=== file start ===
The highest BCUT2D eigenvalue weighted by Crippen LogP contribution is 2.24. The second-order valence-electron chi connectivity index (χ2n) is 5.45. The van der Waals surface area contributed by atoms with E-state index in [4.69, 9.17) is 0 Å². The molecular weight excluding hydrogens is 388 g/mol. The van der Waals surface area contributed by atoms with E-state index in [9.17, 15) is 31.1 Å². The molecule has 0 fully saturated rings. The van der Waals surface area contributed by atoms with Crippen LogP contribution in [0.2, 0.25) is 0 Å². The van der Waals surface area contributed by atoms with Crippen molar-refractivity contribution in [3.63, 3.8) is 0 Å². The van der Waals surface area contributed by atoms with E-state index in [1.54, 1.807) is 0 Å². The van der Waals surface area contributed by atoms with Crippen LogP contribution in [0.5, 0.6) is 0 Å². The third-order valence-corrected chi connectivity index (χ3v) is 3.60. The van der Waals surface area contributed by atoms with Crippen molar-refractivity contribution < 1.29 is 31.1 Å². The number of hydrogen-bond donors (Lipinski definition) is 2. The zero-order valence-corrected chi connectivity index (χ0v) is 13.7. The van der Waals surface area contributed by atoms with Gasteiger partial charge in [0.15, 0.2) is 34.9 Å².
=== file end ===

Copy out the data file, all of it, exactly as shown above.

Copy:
The highest BCUT2D eigenvalue weighted by Crippen LogP contribution is 2.24. The second-order valence-electron chi connectivity index (χ2n) is 5.45. The van der Waals surface area contributed by atoms with E-state index in [4.69, 9.17) is 0 Å². The molecular weight excluding hydrogens is 388 g/mol. The van der Waals surface area contributed by atoms with E-state index in [9.17, 15) is 31.1 Å². The molecule has 0 fully saturated rings. The van der Waals surface area contributed by atoms with Crippen LogP contribution in [0.2, 0.25) is 0 Å². The van der Waals surface area contributed by atoms with Crippen molar-refractivity contribution in [3.63, 3.8) is 0 Å². The van der Waals surface area contributed by atoms with E-state index in [1.54, 1.807) is 0 Å². The van der Waals surface area contributed by atoms with Crippen LogP contribution in [0.5, 0.6) is 0 Å². The third-order valence-corrected chi connectivity index (χ3v) is 3.60. The van der Waals surface area contributed by atoms with Crippen molar-refractivity contribution < 1.29 is 31.1 Å². The number of hydrogen-bond donors (Lipinski definition) is 2. The zero-order valence-corrected chi connectivity index (χ0v) is 13.7. The van der Waals surface area contributed by atoms with Gasteiger partial charge in [0.15, 0.2) is 34.9 Å².